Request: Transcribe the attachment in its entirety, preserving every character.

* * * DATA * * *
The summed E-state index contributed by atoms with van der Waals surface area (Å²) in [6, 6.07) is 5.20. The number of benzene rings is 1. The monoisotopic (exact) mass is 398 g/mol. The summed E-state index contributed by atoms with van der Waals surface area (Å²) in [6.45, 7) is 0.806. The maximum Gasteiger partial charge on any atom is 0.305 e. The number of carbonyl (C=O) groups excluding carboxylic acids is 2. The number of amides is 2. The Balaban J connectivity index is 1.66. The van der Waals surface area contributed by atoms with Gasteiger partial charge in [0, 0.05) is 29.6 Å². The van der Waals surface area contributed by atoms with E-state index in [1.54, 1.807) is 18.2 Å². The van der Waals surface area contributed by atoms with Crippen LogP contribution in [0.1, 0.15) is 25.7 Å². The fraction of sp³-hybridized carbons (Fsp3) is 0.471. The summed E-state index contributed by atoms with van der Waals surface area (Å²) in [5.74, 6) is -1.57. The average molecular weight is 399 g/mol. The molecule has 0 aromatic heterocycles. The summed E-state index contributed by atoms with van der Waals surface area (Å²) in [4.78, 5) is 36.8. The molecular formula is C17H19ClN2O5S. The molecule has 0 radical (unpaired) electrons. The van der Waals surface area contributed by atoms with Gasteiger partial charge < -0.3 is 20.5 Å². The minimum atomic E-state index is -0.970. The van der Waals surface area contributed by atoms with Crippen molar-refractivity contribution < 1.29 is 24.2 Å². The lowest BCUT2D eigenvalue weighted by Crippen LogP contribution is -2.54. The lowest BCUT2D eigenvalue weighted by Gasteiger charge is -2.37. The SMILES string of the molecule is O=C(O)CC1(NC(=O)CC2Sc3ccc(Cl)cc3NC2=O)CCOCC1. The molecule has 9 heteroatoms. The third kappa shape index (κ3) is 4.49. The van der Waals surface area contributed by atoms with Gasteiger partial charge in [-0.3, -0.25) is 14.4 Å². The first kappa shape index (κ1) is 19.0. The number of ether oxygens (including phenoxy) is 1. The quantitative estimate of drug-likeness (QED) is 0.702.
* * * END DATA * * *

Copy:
The summed E-state index contributed by atoms with van der Waals surface area (Å²) in [6, 6.07) is 5.20. The number of benzene rings is 1. The monoisotopic (exact) mass is 398 g/mol. The summed E-state index contributed by atoms with van der Waals surface area (Å²) in [6.45, 7) is 0.806. The maximum Gasteiger partial charge on any atom is 0.305 e. The number of carbonyl (C=O) groups excluding carboxylic acids is 2. The number of amides is 2. The Balaban J connectivity index is 1.66. The van der Waals surface area contributed by atoms with Gasteiger partial charge in [0, 0.05) is 29.6 Å². The van der Waals surface area contributed by atoms with E-state index in [1.54, 1.807) is 18.2 Å². The van der Waals surface area contributed by atoms with Crippen LogP contribution in [0.1, 0.15) is 25.7 Å². The fraction of sp³-hybridized carbons (Fsp3) is 0.471. The summed E-state index contributed by atoms with van der Waals surface area (Å²) in [5.74, 6) is -1.57. The average molecular weight is 399 g/mol. The molecule has 0 aromatic heterocycles. The summed E-state index contributed by atoms with van der Waals surface area (Å²) in [4.78, 5) is 36.8. The molecular formula is C17H19ClN2O5S. The molecule has 0 radical (unpaired) electrons. The van der Waals surface area contributed by atoms with Gasteiger partial charge < -0.3 is 20.5 Å². The minimum atomic E-state index is -0.970. The van der Waals surface area contributed by atoms with Crippen molar-refractivity contribution < 1.29 is 24.2 Å². The lowest BCUT2D eigenvalue weighted by Crippen LogP contribution is -2.54. The lowest BCUT2D eigenvalue weighted by Gasteiger charge is -2.37. The SMILES string of the molecule is O=C(O)CC1(NC(=O)CC2Sc3ccc(Cl)cc3NC2=O)CCOCC1. The molecule has 9 heteroatoms. The third kappa shape index (κ3) is 4.49. The van der Waals surface area contributed by atoms with Gasteiger partial charge in [-0.3, -0.25) is 14.4 Å². The first kappa shape index (κ1) is 19.0. The number of ether oxygens (including phenoxy) is 1. The quantitative estimate of drug-likeness (QED) is 0.702.